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Pet food is plant or animal material intended for consumption by pets. Typically sold in pet stores and supermarkets, it is usually specific to the type of animal, such as dog food or cat food. Most meat used for nonhuman animals is a byproduct of the human food industry, and is not regarded as “human grade”.In 2018, the world pet food market was valued at US$87.08 billion and is projected to grow to US$113.2 billion by the year 2024. The pet food market is dominated by five major companies, as of 2019: Mars, Inc., Nestle Purina Petcare, J. M. Smucker, Hill’s Pet Nutrition, Inc. (owned by Colgate-Palmolive), and Blue Buffalo Co. Ltd (owned by General Mills).
In the United States, pet-food sales in 2016 reached an all-time high of $28.23 billion.Mars is the leading company in the pet food industry, making about $17 billion annually in pet-care products. Online sales of pet food are increasing and contributing to this growth. Online sales in the US increased 15 percent in 2015. Worldwide, the compound annual growth rate of pet food purchased online was more than 25% between 2013–2018.As of 2015 the US leads the world in pet-food spending.
Formulations of mainstream commercial pet foods are generally based on nutrition research and many manufacturers undertake animal nutrition studies. For instance, Mars, Incorporated funds the Waltham Centre for Pet Nutrition, which undertakes scientific research into pet nutrition and wellbeing, sharing its findings in publicly available peer-reviewed journals.Given the carnivorous dietary habits of many pets (especially cats and dogs), involving the consumption of an estimated fifth of the world’s meat and fish, the impact of pet-food production on carbon footprints and on climate change becomes an issue.
Recommendations differ on what diet is best for dogs. Some people argue dogs have thrived on leftovers and scraps from their human owners for thousands of years, and commercial dog foods (which have only been available for the past century) contain poor-quality meats, additives, and other ingredients dogs should not ingest, or that commercial dog food is not nutritionally sufficient for their dogs. However, many commercial brands are formulated using insights gained from scientific nutritional studies and there is no reliable peer-reviewed evidence that domestic options are superior. Most store-bought pet food comes in either dry form, also known as kibble, or wet, canned form.Raw feeding is the practice of feeding domestic dogs, cats and other animals a diet consisting primarily of uncooked meat, edible bones, and organs. The ingredients used to formulate raw diets can vary. Some pet owners choose to make home-made raw diets to feed their animals but commercial raw food diets are also available.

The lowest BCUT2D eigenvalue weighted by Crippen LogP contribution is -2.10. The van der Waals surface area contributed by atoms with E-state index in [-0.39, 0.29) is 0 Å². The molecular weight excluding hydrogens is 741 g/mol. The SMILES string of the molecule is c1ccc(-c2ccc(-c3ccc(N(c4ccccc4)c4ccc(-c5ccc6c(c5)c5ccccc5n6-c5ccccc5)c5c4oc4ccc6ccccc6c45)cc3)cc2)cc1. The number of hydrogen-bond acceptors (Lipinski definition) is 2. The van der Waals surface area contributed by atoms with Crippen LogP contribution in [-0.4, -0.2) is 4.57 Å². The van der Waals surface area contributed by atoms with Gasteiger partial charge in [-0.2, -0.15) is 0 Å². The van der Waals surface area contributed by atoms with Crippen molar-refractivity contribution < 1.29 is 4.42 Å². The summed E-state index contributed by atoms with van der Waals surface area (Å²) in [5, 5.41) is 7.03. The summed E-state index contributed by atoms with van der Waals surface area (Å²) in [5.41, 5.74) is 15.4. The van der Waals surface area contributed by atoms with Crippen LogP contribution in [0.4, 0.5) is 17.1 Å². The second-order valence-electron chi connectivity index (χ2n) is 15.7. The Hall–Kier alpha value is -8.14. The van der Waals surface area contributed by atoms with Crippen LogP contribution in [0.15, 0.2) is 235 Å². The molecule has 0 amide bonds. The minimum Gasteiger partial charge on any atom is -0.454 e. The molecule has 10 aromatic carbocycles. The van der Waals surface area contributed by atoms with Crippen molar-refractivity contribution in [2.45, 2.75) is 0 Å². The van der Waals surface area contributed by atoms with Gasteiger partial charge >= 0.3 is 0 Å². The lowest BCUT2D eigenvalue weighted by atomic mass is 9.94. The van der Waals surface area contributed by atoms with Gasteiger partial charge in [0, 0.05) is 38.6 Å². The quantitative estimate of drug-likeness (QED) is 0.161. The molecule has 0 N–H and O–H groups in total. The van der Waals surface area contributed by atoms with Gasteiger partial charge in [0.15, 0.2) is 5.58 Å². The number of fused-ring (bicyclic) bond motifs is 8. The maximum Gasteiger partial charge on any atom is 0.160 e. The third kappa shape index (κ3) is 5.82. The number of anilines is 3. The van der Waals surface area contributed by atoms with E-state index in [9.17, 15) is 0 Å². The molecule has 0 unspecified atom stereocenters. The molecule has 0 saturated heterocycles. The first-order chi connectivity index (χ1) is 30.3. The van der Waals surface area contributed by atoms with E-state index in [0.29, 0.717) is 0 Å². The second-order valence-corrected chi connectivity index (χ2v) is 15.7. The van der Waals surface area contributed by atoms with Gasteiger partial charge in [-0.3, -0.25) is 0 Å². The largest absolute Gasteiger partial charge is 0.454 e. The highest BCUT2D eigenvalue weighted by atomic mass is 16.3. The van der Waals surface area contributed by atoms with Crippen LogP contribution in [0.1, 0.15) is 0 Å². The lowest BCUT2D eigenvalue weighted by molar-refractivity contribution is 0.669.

The practice of feeding raw diets has raised some concerns due to the risk of food borne illnesses, zoonosis and nutritional imbalances.People who feed their dogs raw food do so for a multitude of reasons, including but not limited to: culture, beliefs surrounding health, nutrition and what is perceived to be more natural for their pets.Feeding raw food can be perceived as allowing the pet to stay in touch with their wild, carnivorous ancestry.The raw food movement has occurred in parallel to the change in human food trends for more natural and organic products.Prepared foods and some raw ingredients may be toxic for animals, and care should be taken when feeding animals leftover food. It is known that the following foods are potentially unsafe for cats, dogs and pigs:
Chocolate, coffee-based products and soft drinks
Raisins and grapes
Macadamia nuts
Garlic (in large doses) and onions
Generally, cooked and marinated foods should be avoided, as well as sauces and gravies, which may contain ingredients that, although well tolerated by humans, may be toxic to animals. Xylitol, an alternative sweetener found in chewing gum and baked goods designed for diabetics, is highly toxic to cats, dogs, and ferrets.In the European Union, pet food is regulated by the same harmonized standards across the EU, via the Feeding Stuffs Act.
All ingredients used for pet food have to be fit for human consumption according to EU requirements. But regulations require that pet food that contains by-products be labeled as “Not for human consumption” even though such by-products have to be derived from animals declared fit for human consumption. Raw pet food has to be labeled “Pet food only”.
Products meant for daily feeding are labeled “complete feedingstuff” or “complete petfood” or other EU languages equivalent. Products meant for intermittent feeding are labeled “complementary feedingstuff or “complementary pet food” while products with an ash content of over 40% are labeled “mineral feedingstuff”. Ingredients are listed in descending order by weight.(Wikipedia)


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